Fresno’s Radio Park will see some major upgrades, and a new park will be built west of Highway 99, thanks to $15 million in grant funding from the California Department of Parks and Recreation.
About $6 million will be used to upgrade Radio Park, located at First Street and Clinton Avenue near the Fresno Art Museum. The improvements include a splash park, small stage, and new public art sculptures. The restrooms will be upgraded, and showers will be added.
A new $8.5 million park will be built at Dakota and Milburn avenues and will include two multi-use fields, two multipurpose courts, an exercise area, shaded play areas, a skate park, a mural wall, and more.
The money was made available to the city of Fresno through Proposition 68, a parks and water bond passed by voters in 2018. This year, California State Parks announced the nearly $550 million in grant funding awarded to more than 100 communities.
Fresno City Councilmember Nelson Esparza, who represents east-central Fresno’s District 7, said the grant money was a long time coming and will benefit the neighborhood for decades to come.
“This project will play a key role in our aggressive efforts to rebuild Fresno and invest in neighborhoods that have been left behind,” Esparza said. “I really can’t tell you just how thrilled I am. Today was a great day for city of Fresno parks.”
City Councilmember Esmeralda Soria, who represents west of Highway 99, said the new park was 30 years in the making when the city of Fresno promised residents a four-acre park. For years, other parks were built, but the Dakota and Milburn park was forgotten, prompting residents to speak up.
“I heard it loud and clear when I was running for office — eight years ago now — that they expected us to build that park,” she said. “So I did make a commitment. I said if you elect me to office, I’m going to work hard to make this a reality and fulfill that promise that for decades was told to these residents.”
Over the course of the pandemic, hundreds of residents participated through Zoom meetings and drive-thru events to express their vision for the park, Soria said. Those efforts likely made an impression on the state, she said.
“That’s what I am proud of because, really, I think this is happening because the community wanted it to happen,” Soria said. “It’s like the best news ever — the best early Christmas gift.”
Sandra Celedon, President and CEO of Fresno Building Healthy Communities, gave the city kudos for securing the grant. She said it’s a great example of how to leverage money from Measure P, the city’s new parks sales tax, for additional investments. Fresno BHC for years has championed building park access in the city.
“We must continue to ensure that ALL existing parks like Radio Park, are fully renovated and brought up to health and safety standards, starting with those that need it most in south Fresno,” Celedon said. “This is a great opportunity to ensure that all Fresnans have access to quality parks in their neighborhoods while we create more regional outdoor assets like expanding access to the San Joaquin River.”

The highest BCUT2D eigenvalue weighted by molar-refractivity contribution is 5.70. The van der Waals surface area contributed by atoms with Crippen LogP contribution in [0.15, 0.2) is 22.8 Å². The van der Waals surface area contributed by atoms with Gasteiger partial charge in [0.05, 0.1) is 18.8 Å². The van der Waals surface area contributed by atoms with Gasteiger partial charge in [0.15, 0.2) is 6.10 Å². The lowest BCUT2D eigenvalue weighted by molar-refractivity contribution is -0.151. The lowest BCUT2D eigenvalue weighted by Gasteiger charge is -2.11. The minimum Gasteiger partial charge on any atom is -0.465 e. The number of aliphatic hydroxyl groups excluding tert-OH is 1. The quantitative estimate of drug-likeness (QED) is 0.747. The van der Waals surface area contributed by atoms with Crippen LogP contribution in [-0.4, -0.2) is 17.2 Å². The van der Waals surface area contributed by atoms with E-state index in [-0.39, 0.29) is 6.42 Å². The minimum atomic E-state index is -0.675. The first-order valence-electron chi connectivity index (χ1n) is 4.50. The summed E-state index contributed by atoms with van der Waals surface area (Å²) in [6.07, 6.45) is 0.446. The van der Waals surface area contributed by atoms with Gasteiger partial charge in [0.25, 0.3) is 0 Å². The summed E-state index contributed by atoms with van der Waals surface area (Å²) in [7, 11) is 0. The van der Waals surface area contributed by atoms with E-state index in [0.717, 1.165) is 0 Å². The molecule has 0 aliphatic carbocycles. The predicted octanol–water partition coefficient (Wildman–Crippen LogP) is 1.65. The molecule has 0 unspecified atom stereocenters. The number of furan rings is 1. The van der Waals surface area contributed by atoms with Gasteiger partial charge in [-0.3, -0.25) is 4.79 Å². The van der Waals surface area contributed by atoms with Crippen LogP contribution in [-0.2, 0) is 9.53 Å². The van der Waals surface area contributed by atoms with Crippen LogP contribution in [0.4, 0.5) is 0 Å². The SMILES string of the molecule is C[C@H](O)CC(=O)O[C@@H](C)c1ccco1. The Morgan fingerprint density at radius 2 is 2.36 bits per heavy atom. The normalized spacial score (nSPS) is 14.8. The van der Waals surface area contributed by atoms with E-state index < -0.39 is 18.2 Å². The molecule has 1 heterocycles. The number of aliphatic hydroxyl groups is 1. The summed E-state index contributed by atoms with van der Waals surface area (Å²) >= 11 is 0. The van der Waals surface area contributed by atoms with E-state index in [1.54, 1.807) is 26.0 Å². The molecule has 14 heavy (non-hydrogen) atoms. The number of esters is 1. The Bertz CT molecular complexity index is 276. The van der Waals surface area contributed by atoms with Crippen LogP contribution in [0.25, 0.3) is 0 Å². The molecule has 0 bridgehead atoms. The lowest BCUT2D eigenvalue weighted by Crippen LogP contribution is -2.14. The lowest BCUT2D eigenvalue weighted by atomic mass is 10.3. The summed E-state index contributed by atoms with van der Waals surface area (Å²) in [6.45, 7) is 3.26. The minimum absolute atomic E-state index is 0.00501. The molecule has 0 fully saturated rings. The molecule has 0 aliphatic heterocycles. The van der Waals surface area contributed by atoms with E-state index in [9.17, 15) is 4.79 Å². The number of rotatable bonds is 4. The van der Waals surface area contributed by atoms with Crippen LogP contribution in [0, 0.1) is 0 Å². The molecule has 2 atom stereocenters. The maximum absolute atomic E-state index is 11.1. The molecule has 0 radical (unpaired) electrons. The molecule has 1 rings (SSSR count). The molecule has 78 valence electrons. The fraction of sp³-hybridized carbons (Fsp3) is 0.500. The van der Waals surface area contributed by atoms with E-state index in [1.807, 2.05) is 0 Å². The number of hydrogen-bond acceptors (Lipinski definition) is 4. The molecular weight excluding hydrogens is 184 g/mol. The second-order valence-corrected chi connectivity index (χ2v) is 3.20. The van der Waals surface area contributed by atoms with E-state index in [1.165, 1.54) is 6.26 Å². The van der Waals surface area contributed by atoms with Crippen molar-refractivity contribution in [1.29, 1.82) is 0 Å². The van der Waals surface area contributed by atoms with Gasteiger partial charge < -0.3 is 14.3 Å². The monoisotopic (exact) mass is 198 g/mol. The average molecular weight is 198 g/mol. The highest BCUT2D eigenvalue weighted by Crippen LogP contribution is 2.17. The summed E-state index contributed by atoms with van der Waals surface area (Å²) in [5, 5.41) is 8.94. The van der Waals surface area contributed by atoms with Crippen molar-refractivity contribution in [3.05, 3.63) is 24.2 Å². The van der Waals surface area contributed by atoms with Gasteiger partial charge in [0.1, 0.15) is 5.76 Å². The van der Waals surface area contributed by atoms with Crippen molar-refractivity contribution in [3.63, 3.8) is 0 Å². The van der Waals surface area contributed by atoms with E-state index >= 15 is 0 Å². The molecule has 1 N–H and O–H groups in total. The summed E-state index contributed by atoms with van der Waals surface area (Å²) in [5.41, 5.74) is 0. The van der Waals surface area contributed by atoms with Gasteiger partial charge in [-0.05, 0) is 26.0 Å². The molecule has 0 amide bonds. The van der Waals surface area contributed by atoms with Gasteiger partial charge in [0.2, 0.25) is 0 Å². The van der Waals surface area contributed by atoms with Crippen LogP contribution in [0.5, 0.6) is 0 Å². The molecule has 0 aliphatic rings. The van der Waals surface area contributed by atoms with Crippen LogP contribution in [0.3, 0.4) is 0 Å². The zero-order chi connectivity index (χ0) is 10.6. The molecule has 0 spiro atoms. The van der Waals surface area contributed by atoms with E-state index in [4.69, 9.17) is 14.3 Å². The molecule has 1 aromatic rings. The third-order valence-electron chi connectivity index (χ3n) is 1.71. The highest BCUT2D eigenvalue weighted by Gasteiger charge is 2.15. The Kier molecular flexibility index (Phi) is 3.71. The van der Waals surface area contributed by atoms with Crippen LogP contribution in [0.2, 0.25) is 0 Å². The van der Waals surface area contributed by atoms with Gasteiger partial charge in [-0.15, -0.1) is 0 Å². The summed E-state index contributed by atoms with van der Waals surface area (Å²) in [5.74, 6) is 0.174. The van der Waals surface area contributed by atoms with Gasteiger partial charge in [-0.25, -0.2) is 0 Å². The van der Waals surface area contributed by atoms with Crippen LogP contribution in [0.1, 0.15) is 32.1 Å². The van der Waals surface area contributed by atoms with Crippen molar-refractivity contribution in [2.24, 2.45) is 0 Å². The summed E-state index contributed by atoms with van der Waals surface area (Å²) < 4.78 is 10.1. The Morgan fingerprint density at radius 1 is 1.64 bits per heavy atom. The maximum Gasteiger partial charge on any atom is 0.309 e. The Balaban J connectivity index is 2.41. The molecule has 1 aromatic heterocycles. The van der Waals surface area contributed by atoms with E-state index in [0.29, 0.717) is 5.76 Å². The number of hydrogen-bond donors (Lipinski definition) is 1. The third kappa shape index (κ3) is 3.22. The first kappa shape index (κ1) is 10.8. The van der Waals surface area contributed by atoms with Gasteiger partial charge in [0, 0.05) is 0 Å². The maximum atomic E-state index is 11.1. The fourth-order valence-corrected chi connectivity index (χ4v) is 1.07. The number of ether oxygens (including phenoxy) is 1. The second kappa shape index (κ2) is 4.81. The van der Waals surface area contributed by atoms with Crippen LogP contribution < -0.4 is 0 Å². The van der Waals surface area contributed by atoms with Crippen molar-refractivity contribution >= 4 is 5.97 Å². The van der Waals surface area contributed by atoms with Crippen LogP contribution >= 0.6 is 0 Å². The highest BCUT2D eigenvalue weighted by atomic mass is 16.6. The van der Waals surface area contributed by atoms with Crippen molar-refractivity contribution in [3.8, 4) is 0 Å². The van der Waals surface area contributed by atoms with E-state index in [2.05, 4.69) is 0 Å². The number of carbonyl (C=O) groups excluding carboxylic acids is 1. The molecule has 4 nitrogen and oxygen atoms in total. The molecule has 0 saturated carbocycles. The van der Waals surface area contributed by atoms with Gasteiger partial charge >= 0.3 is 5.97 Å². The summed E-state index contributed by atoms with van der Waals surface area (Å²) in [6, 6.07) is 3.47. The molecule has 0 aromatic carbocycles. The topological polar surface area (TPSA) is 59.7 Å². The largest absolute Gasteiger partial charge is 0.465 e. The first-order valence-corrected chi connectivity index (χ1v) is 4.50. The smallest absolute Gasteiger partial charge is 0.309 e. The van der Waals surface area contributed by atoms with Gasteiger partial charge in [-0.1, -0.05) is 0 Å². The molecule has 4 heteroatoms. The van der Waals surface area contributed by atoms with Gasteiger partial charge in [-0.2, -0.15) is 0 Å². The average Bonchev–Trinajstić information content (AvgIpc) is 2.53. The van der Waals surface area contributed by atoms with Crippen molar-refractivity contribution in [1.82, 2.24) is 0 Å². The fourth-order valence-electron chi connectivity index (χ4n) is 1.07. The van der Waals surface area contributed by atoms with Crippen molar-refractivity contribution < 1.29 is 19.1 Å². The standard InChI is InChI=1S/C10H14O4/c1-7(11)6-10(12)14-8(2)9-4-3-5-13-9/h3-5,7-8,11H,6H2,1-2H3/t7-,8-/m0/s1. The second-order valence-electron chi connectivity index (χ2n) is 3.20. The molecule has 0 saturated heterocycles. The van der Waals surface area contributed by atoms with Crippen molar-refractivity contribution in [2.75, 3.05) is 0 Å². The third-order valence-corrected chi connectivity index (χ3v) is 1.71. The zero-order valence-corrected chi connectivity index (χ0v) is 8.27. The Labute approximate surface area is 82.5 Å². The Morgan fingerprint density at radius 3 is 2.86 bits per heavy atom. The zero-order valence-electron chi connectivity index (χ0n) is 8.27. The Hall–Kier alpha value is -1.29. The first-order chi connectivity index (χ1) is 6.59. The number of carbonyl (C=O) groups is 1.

Other cities receive money
Other Fresno County communities also received funding in the latest round of allocations.
The city of Huron will use $4.6 million in grant funding to build the new La Placita Park, which will include an amphitheater, covered playground, three open space turf areas, exercise stations, kiosk/plaza with a monument, restroom with snack bar, three picnic areas, education displays, security cameras, and landscaping and lighting throughout the park.
The city of Kingsburg will renovate the existing Kingsburg Dog Park with $1.2 million. The renovation will include building a new play structure, an all-weather walking track, restroom with lighting, and three shade structures. The landscaping and lighting also will be renovated.
The city of Orange Cove will use $1.8 million to build the new Sequoia Community Park, which will include a baseball field, soccer field, grass volleyball court, playground, walking trail with exercise stations, parking lot, restroom, landscaping, and LED lighting.
In Tulare County, the city of Visalia received $7.8 million in funding for a new park, and the city of Woodlake received $8.4 million for a new park.
Other Fresno park updates
Also on Wednesday, the Maxie L. Parks Community Center in southwest Fresno reopened after a 15-month closure caused by the discovery the area was contaminated with toxic chemicals from an old dry cleaning business. Community members were angered not only by the closure of the community center but also with how long it took the city to notify residents.
The reopening on Wednesday was celebrated with a kids’ fun zone, arts and crafts, a resource fair, and COVID-19 vaccinations.
“I am happy to welcome our community back into the building,” said Councilmember Miguel Arias, who represents the area. “The stability of this community center is vital to the surrounding neighborhoods, offering both activities and programming for youth, job training, senior meals, and critical services including cooling and warming centers during harsh weather. We are eager to reconnect with residents to celebrate its reopening and highlight the renovations and work that have taken place in the last 15 months.”
Arias also is proposing to rename Hyde Park to a more accurate description, “Hyde Landfill,” during Thursday’s city council meeting.
The site at 319 W. Florence Ave. in south Fresno is a 16-acre former landfill adjacent to the Darling rendering plant and Foster Farms plant. Arias’ proposal calls for the city to continue maintaining the space, but it would be removed from the city’s green space acreage and would no longer be identified as a park in city planning documents.
“Referring to Hyde Park as a ‘park’ is a misnomer and a disservice to the community because it is not quality green space with park amenities,” Arias’ proposed resolution states.